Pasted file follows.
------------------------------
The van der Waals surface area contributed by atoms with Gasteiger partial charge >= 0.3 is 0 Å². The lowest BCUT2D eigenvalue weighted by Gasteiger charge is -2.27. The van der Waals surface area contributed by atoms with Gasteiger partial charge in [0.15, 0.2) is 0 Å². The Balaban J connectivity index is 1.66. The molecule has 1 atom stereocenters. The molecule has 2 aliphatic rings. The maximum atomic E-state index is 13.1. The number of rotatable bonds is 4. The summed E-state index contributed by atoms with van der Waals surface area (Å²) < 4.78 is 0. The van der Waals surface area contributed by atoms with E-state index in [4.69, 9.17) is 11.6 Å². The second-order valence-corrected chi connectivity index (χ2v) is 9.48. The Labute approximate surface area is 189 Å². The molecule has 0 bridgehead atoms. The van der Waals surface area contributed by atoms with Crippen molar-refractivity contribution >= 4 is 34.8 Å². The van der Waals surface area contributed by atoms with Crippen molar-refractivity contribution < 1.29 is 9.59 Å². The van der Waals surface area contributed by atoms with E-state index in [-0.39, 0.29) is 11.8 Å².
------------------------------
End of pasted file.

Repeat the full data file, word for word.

The van der Waals surface area contributed by atoms with Gasteiger partial charge >= 0.3 is 0 Å². The lowest BCUT2D eigenvalue weighted by Gasteiger charge is -2.27. The van der Waals surface area contributed by atoms with Gasteiger partial charge in [0.15, 0.2) is 0 Å². The Balaban J connectivity index is 1.66. The molecule has 1 atom stereocenters. The molecule has 2 aliphatic rings. The maximum atomic E-state index is 13.1. The number of rotatable bonds is 4. The summed E-state index contributed by atoms with van der Waals surface area (Å²) < 4.78 is 0. The van der Waals surface area contributed by atoms with E-state index in [4.69, 9.17) is 11.6 Å². The second-order valence-corrected chi connectivity index (χ2v) is 9.48. The Labute approximate surface area is 189 Å². The molecule has 0 bridgehead atoms. The van der Waals surface area contributed by atoms with Crippen molar-refractivity contribution >= 4 is 34.8 Å². The van der Waals surface area contributed by atoms with Crippen molar-refractivity contribution < 1.29 is 9.59 Å². The van der Waals surface area contributed by atoms with E-state index in [-0.39, 0.29) is 11.8 Å².